Real policy and legislative reform work on the other hand has been taking some time. In 2017, then Minister in the Prime Minister’s Department Datuk Seri Azalina Othman first mooted a sentencing review for different levels and seriousness of drug possession and trafficking. In 2019, a special committee comprising the Health Ministry, the Youth and Sports Ministry as well as the National Anti-Drugs Agency (AADK) was set up and had reportedly agreed to work towards removing criminal penalties against minor drug offenders.

More recently, the Perikatan Nasional government is said to have deliberated a new law to replace the Drug Dependants (Treatment and Rehabilitation) Act later this year. The new law plans to place drug users in rehabilitation and treatment programs instead of prison. Nevertheless, drug use still falls under the purview of the Dangerous Drugs Act and until relevant provisions under this Act are amended, it remains to be seen whether the announced new law will be cohesive and effective.

In addition and very importantly, there is still the remaining issue of minor drug possession offences. Until this is addressed, disproportionate sentencing and overcrowded prisons may still be a likely state of affairs.

Drug Decriminalisation is the removal of criminal charges and penalties such as prison sentences for possessing and/or using small quantities of narcotics.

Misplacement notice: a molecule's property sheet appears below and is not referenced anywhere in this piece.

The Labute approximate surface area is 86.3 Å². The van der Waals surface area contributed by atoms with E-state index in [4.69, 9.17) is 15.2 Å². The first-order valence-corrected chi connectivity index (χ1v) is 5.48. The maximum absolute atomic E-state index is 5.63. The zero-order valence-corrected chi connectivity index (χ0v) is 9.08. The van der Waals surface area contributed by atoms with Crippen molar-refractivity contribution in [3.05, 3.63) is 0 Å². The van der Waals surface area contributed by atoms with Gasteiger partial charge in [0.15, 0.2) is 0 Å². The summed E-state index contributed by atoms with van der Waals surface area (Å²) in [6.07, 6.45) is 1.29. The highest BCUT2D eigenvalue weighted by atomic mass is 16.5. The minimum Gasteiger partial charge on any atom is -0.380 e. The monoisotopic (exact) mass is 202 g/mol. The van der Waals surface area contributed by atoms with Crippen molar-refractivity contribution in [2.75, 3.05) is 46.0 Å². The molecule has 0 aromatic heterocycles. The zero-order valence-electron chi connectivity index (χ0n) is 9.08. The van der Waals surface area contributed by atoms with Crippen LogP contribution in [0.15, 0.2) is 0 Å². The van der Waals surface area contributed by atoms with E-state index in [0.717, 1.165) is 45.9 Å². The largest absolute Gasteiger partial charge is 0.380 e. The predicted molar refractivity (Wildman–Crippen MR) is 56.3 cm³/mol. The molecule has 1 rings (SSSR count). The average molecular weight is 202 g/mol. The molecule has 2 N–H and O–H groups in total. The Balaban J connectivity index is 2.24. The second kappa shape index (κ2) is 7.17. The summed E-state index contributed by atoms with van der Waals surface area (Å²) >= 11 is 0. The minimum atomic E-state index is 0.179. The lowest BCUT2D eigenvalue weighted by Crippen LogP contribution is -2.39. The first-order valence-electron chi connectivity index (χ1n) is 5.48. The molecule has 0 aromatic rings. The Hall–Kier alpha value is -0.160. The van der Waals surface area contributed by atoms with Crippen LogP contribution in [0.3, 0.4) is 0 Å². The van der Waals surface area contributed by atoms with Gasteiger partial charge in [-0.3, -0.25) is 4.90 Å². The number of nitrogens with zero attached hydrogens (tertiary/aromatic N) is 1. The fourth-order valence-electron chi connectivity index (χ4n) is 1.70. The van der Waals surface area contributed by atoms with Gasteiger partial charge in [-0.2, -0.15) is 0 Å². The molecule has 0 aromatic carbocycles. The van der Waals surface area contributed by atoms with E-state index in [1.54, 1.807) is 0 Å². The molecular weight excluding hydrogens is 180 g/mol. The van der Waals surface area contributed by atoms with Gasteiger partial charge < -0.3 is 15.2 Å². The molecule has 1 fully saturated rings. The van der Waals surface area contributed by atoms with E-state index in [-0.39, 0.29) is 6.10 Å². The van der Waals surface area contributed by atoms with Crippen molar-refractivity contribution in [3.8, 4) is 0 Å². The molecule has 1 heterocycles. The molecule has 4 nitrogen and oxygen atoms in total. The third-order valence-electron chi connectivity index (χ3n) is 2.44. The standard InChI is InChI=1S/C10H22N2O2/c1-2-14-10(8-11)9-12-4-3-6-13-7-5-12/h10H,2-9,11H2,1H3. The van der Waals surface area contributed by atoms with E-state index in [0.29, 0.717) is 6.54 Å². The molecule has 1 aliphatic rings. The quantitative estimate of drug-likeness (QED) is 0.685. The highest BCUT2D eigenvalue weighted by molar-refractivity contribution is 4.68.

The concept has strong proponents as well as critics. Activists such as the Malaysian Drug Policy Reform Alliance advocate it, citing local studies that showed the comparative cost and effectiveness of prison vs. drug rehabilitation. Others such as the former IGP Tan Sri Dato’ Musa Hassan and criminal lawyer Datuk Rosal Azimin Ahmad have argued that the move would encourage drug use and further burden law enforcers.

Will COVID-19 change our approach?

The pandemic has served as a deadly reminder of issues long overdue. Drug law reform is necessary, not only because of prison overcrowding, but also for a simpler reason: effectiveness. Progressive drug policies have proven to lower the burden on criminal justice systems and decrease drug use, among other benefits. Portugal provides a clear example: after decriminalising drugs in 2001, the country reported significant reductions in overdoses, HIV infection, and drug-related crimes. Similar benefits are also seen in Switzerland; nearly three decades after decriminalising drugs, the country recorded an 80% drop in new heroin users.

A number of jurisdictions have begun moving towards more progressive drug policies. The US state of Oregon decriminalised all drugs late last year. Australia introduced a draft bill last December to decriminalise personal possession of drugs. Advocates have welcomed the bill, saying that drug users will gain better access to healthcare while alleviating the strain on Australia’s criminal justice system. 

As Malaysia battles Covid-19, a concrete plan to amend our punitive drug laws is more crucial than ever. A rehabilitative system would not only alleviate the vast population of drug offenders in prison right now, but also bring about a more effective approach to dealing with drug dependency.